It is generally believed that cats are not social animals. Still, contrary to this belief, many studies show that cats are indeed social creatures and could develop a relatively strong bond with their owner or favorite person.
So, the crying of your cat when you leave the room could be because of that strong bond between you and your cat, as your cat could become upset after seeing you go.
In this article, we will dive into the reasons why your cat cries after you leave the room and how you can fix this.
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Why Does My Cat Meow When I Leave The Room?
Reasons behind your cat meowing after you leave the room could be that your cat is upset because you left or they are suffering from separation anxiety.
The most common reason behind your cat’s meowing after you leave the room is your cat being upset and wanting your attention as it has developed a strong bond with you.
As a result, the desire for wanting to stay with you is making them meow in hopes of your return.
However, in some cases, the meowing of the cat after the owner leaves the room is because the cat could be suffering from separation anxiety.
Here is a list of symptoms that can be used to identify if your cat is suffering from separation anxiety: –
- Vomiting food
- Extreme self-grooming
- Excessive vocalization like meowing, moaning, and crying
- Destructive behavior like scratching walls or furniture
- Animated greeting when you return
- Not eating until you return
- Aggressive behavior towards anyone who tries to approach them
4 Reasons Why Cats Develop Separation Anxiety!
1. Lack Of Socialization
Cats at shelters or rescues may go for long periods without seeing a human, which can have an impact on their personality.
Similarly, if a kitten was not touched frequently, it did not have many opportunities to develop confidence in humans.
When those cats are adopted and bond with their pet parents, they may show signs of sorrow when their human leaves the house for an extended amount of time.
Also, check out reasons behind i just adopted a cat and it won't stop meowing
2. Boredom Or Under Stimulated
A cat who relies on its owner for stimulation at home may struggle to separate.
When Cat is alone, they may become bored and lonely, causing them to become anxious.
Many behavior sessions have been conducted in areas where you wouldn’t expect to see a cat. A cat who lives in an environment with no cat trees and towers, no toys, and no window perches will have no joy.
3. Being Previously Orphaned
Separation troubles and exceptionally strong relationships with their humans are typical in cats who were orphaned as young kittens or weaned from their mothers far too soon.
Parting with their mothers at such a young age can lead to sentiments of abandonment that last a lifetime.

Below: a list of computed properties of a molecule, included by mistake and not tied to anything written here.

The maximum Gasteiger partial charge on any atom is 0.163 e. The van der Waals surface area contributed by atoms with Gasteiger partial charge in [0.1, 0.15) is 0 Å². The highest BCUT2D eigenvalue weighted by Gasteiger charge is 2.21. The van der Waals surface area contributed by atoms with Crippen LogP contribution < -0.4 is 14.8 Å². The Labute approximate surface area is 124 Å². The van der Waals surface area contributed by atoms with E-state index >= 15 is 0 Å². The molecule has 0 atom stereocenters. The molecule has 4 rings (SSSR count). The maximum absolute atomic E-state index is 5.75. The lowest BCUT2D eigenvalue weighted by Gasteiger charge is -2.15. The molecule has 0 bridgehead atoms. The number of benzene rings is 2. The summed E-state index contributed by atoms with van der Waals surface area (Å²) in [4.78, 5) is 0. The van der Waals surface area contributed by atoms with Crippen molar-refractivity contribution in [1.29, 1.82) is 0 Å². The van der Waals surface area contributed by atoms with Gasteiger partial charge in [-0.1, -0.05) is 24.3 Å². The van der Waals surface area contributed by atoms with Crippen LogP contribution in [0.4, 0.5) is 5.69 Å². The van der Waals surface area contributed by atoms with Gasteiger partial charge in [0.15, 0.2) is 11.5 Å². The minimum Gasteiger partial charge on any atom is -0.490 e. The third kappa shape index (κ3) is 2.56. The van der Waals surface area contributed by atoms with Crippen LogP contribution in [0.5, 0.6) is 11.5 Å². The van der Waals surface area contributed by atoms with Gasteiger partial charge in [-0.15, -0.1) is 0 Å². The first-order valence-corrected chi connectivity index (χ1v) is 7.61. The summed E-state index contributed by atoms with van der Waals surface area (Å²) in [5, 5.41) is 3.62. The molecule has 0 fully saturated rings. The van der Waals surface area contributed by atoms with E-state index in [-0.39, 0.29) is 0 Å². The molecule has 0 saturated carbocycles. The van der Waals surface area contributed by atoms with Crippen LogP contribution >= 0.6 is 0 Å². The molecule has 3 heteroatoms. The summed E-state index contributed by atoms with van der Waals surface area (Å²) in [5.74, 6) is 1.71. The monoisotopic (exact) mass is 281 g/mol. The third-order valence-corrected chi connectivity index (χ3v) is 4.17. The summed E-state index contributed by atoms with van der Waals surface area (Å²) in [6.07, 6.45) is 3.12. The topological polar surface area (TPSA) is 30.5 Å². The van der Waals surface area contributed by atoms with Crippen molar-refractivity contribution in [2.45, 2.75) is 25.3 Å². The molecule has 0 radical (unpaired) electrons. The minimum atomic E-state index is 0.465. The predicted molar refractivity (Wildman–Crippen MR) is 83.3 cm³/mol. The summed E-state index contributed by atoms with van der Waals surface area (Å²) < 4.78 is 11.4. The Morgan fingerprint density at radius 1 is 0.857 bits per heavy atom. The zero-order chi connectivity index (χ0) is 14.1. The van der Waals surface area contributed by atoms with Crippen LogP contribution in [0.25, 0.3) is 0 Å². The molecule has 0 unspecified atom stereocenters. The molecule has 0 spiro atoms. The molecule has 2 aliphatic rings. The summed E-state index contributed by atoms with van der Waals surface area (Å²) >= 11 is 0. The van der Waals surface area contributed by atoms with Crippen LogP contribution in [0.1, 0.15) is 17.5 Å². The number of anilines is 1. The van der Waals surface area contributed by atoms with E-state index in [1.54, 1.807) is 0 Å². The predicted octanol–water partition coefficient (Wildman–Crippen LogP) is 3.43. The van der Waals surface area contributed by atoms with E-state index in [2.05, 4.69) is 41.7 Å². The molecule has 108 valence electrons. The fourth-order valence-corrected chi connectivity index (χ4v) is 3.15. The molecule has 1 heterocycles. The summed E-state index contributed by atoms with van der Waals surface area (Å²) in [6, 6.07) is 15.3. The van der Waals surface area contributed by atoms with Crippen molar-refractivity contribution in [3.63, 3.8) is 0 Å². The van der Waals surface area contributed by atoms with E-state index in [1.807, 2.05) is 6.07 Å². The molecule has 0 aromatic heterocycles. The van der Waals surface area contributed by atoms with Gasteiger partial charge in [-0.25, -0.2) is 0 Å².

4. Having Health Issues
Rather than separation anxiety, your cat’s medical health could be the root of their behavior.
A trip to your veterinarian to rule out an illness or other physical cause for your cat’s behavior is an excellent place to start when trying to figure out why they’re acting the way they are.
Why Does My Cat Freak Out When I Leave The Room?
The reason behind the freak out of your cat when you leave the room could be a recent change in your routine, your cat having a very strong bond with you, or your cat suffering from separation anxiety.
Cats are typically fairly self-reliant. That’s why it’s hard to imagine a cat may suffer from separation anxiety. Cats, on the other hand, are social animals who create close bonds with their owners.
Most felines tend to despise change. Your cat may feel abandoned if there has been a recent change in your routine or work schedule.
Separation anxiety in cats is more difficult to detect than separation anxiety in dogs. While you’re gone, your cat won’t bark or utterly wreck the place as a dog might.
However, as you prepare to go, they may begin to meow excessively, get clingy, or go into hiding. A worried cat may also display fear signals, such as urinating or defecating outside the litter box.
All of these indicators could indicate that your pet is lonely, unhappy, or worried. Even so, it’s best to rule out medical conditions before jumping to conclusions.
Take your cat to the doctor for a check-up, and don’t forget to mention any physical symptoms, behavioral abnormalities, or changes in your daily routines at home.
Also, check out why do cats cry like babies
Do Cats Get Sad When You Leave?
Yes, cats tend to get sad when their favorite person leaves home as they are very deeply bonded to them and may feel sad when they leave, expressing their sadness through over-vocalization or destructive behavior.
When you leave a cat alone, some of them become sad, but not all of them do.
While many people think of cats as solitary animals, they thrive in groups and develop colonies of several cats on the streets.
They build complicated relationships with each other and with us, and they might get overly attached at times.
While you leave the house, or even when you’re in another room with the door shut, this can be challenging for them.
Even well-adapted cats may grow depressed and miss you if you leave for long periods of time, such as on vacation.
Cats are sociable animals; therefore, having two or more cats can be beneficial.
This way, they have someone to socialize with other than you, and they aren’t wholly reliant on you.
They can keep each other company while you’re away, play games with each other to stay active, and teach each other new things.
The latter is especially true at an early age when kittens are still learning and require the company of other kittens or cats in order to thrive.
There are, of course, exceptions to this rule. Some cats don’t get along with other cats or have contagious illnesses that make living with other cats impossible.
You’ll also want to make sure your kitties are appropriately introduced to avoid any potential conflicts.
3 Reasons Why Your Cat Cries When You Close The Door!